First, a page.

Mara Tippett, RHA’s new executive director is wasting no time in tackling a list of priorities for protecting the watershed region’s clean water in 2024.

They include RHA’s work on stream restoration projects, monitoring the cleanup of a contaminated site at the headwaters of the Black River, strengthening RHA’s well water testing program, expanding education programs, partnering with Rutgers University on watershed management plans, and investigating Wild and Scenic designation for the upper Raritan River.

A Hunterdon County resident, Mara holds a bachelor’s degree in biology from Hunter College, and a master’s degree in environmental science and policy from Johns Hopkins University. A graduate of the Americorps NJ Watershed Ambassador program, she joined RHA in 2016 as a watershed scientist and began managing the well testing program. Mara became associate director in early 2023 and was chosen for the executive director’s post later in the year after Cindy Ehrenclou announced her intention to step down.

Well Testing

Mara’s experience running the well testing program makes her a staunch advocate for this core program. She views it as one of our strongest partnerships with municipalities and a crucial public health service for residents. RHA’s well testing program is dedicated to ensuring the safety of drinking water. It continually evolves to address new challenges, such as providing access to testing for PFAS “forever chemicals” and responding to residents’ increased demand for testing after flood events.

Stream Restorations

Another priority for our new executive director is continuing Raritan Headwaters’ work to restore streams whose health needs improvement. Restoration work can include planting trees to stabilize banks and filter pollutants, removing dams to improve water quality and wildlife habitat, and improving public access. In 2024, a 4-year grant-funded project to plant 10,000 trees along the North Branch is in its third year. Native trees and shrubs are on order for spring plantings and RHA staff is focused on 5 dam removal projects in the South Branch Raritan River.

Monitoring Chemical Cleanup

A significant undertaking for RHA involves monitoring the remediation of toxic contamination at the former Hercules Kenvil Works explosives plant in Roxbury Township, located at the source of the Black River (also known as the Lamington River). This 1,000-acre site harbors harmful chemicals posing risks to human health, necessitating an ongoing remediation process. Demonstrating RHA’s commitment to transparency and responsible practices, Mara secured a $10,000 grant from the DEP Site Remediation Program. This funding enabled them to hire an independent Licensed Site Remediation Professional (LSRP) to meticulously review documents related to the Hercules site cleanup.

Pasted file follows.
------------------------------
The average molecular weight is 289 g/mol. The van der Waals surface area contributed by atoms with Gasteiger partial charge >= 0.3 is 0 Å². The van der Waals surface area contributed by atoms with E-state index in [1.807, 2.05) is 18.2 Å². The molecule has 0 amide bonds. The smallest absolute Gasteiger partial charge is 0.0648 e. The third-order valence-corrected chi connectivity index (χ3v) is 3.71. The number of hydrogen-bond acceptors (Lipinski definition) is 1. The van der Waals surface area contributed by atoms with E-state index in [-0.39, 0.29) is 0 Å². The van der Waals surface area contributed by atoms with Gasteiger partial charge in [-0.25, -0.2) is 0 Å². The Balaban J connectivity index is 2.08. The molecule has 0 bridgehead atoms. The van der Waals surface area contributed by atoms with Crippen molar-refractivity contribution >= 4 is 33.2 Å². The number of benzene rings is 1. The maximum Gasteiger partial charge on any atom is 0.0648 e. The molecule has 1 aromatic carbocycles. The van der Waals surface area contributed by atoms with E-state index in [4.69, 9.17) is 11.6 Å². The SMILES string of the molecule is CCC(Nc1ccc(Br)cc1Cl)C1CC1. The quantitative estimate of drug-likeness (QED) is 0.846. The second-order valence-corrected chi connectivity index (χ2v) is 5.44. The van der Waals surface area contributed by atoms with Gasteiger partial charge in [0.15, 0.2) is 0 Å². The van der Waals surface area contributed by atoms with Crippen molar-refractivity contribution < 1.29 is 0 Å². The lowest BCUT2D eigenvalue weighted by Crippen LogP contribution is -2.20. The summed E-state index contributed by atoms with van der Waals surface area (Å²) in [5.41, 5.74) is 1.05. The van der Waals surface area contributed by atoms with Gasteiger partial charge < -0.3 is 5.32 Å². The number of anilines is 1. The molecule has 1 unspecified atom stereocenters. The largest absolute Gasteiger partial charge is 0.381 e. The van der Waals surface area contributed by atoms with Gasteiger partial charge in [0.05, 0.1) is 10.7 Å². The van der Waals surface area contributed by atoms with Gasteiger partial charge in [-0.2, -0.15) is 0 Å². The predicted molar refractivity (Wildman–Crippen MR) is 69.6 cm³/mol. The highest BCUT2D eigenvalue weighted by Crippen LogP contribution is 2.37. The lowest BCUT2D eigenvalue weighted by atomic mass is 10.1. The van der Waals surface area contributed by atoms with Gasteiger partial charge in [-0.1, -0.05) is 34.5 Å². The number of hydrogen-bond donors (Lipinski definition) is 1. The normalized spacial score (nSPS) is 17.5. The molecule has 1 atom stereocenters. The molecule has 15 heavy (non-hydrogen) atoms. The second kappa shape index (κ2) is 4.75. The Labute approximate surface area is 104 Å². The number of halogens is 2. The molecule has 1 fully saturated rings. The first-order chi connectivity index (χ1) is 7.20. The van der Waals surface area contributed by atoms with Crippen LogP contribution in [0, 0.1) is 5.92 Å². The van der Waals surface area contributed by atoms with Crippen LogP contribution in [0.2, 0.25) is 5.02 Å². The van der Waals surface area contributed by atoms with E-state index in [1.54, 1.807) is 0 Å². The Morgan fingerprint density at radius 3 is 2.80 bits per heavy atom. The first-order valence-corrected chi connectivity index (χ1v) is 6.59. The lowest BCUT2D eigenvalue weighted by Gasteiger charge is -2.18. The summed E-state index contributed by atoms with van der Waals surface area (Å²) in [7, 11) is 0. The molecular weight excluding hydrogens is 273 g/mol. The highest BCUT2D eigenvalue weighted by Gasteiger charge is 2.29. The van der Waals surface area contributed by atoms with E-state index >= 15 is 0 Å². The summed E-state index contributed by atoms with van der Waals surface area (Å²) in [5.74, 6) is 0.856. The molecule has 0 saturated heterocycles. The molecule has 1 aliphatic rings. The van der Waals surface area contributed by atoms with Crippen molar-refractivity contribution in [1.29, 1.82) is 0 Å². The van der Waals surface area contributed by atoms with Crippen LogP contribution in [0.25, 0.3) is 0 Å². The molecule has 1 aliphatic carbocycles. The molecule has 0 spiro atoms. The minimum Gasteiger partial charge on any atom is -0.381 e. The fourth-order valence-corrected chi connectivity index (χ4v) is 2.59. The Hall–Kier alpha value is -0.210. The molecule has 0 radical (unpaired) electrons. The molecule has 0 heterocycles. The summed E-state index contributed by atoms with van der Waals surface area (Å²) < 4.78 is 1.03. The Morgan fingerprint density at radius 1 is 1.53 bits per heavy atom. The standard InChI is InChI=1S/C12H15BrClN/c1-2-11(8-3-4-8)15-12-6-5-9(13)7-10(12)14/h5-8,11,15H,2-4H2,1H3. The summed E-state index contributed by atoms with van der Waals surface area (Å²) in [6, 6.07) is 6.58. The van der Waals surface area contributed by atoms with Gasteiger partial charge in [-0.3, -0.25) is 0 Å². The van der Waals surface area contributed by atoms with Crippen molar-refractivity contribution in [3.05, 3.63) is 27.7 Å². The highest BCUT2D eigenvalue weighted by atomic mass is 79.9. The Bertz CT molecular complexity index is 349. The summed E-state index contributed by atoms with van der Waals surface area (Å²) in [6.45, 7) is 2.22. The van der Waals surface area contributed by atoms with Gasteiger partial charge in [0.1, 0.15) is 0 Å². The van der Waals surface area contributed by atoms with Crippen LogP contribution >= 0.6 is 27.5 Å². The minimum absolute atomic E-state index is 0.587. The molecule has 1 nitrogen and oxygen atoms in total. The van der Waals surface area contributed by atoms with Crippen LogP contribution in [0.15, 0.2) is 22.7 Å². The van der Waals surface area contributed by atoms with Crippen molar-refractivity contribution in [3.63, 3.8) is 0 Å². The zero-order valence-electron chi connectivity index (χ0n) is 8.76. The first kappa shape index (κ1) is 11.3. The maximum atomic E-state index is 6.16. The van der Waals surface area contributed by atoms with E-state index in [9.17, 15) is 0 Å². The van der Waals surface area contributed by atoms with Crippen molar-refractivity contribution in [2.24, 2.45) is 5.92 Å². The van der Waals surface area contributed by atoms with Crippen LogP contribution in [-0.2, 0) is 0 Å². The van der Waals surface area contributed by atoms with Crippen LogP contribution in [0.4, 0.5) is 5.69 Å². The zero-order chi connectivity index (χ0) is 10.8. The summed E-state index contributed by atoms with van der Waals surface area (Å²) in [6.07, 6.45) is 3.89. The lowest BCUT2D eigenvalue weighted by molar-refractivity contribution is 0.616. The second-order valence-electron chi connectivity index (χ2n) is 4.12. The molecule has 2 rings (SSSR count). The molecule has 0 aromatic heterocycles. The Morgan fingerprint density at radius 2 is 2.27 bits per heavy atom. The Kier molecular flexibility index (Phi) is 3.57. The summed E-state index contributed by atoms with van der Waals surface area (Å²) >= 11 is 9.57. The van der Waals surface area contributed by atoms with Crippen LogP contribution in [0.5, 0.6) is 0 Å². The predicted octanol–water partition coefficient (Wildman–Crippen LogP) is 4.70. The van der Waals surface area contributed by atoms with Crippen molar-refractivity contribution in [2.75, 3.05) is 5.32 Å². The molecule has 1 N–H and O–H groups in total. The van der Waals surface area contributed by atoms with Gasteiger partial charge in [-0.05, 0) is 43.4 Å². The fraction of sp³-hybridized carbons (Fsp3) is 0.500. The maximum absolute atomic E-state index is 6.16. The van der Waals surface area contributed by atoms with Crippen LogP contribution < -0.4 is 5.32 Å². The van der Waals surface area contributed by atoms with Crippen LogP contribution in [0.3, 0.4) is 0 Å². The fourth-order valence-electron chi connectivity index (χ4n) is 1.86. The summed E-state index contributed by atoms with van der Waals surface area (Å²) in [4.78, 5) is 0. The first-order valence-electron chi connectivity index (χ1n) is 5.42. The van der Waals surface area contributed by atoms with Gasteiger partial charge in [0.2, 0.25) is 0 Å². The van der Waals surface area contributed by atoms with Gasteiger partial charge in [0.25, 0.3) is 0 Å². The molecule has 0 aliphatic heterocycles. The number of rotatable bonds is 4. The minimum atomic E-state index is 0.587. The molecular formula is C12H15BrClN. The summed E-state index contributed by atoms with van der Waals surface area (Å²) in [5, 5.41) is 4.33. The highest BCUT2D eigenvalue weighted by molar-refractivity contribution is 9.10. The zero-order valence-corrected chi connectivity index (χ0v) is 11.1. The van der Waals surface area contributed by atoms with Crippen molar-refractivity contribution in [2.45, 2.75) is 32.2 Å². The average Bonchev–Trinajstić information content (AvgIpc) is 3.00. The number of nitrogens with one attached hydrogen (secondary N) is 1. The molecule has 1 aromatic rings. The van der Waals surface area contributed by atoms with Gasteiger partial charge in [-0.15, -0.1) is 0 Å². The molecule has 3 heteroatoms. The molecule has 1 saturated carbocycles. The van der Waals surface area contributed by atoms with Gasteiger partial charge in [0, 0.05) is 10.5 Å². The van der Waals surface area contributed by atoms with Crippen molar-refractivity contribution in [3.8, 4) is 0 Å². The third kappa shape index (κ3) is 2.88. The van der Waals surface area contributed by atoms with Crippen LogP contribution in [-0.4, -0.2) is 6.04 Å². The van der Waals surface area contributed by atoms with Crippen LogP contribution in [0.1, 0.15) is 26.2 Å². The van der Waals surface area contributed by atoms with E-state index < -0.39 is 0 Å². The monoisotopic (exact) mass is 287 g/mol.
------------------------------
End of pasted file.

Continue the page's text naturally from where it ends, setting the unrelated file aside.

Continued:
Watershed Planning

In partnership with Rutgers University, RHA will begin preparing management plans for sub-watersheds in the Highlands region of the Upper Raritan watershed. The plans will help prioritize conservation efforts and identify strategies for stormwater management including green infrastructure projects such as rain gardens and bioswales.

Emphasizing the upstream-downstream connection, RHA is collaborating with downstream partners to focus on the health and vitality of the Raritan River throughout its entire course, from the headwaters to Raritan Bay.

Wild and Scenic

A long-term goal is to pursue federal “Partnership Wild and Scenic River” designation for the South Branch, North Branch, Black/Lamington rivers, and their tributaries. This multi-year undertaking, though demanding, promises significant rewards. As Mara envisions, designation would unlock essential funding, strengthen the rivers’ protective shield, and garner national recognition.

Our new executive director’s clean water agenda also includes expanding RHA’s educational programs, strengthening our land preservation program, adding more volunteer citizen scientists to its annual stream monitoring program, and continuing the success of its annual cleanup of trash from the banks of local rivers, streams, and lakes.

Mara Tippett’s 2024 priorities support her broader goal for our organization to maintain momentum and build on past successes. She is off to a great start. These are exciting times for Raritan Headwaters!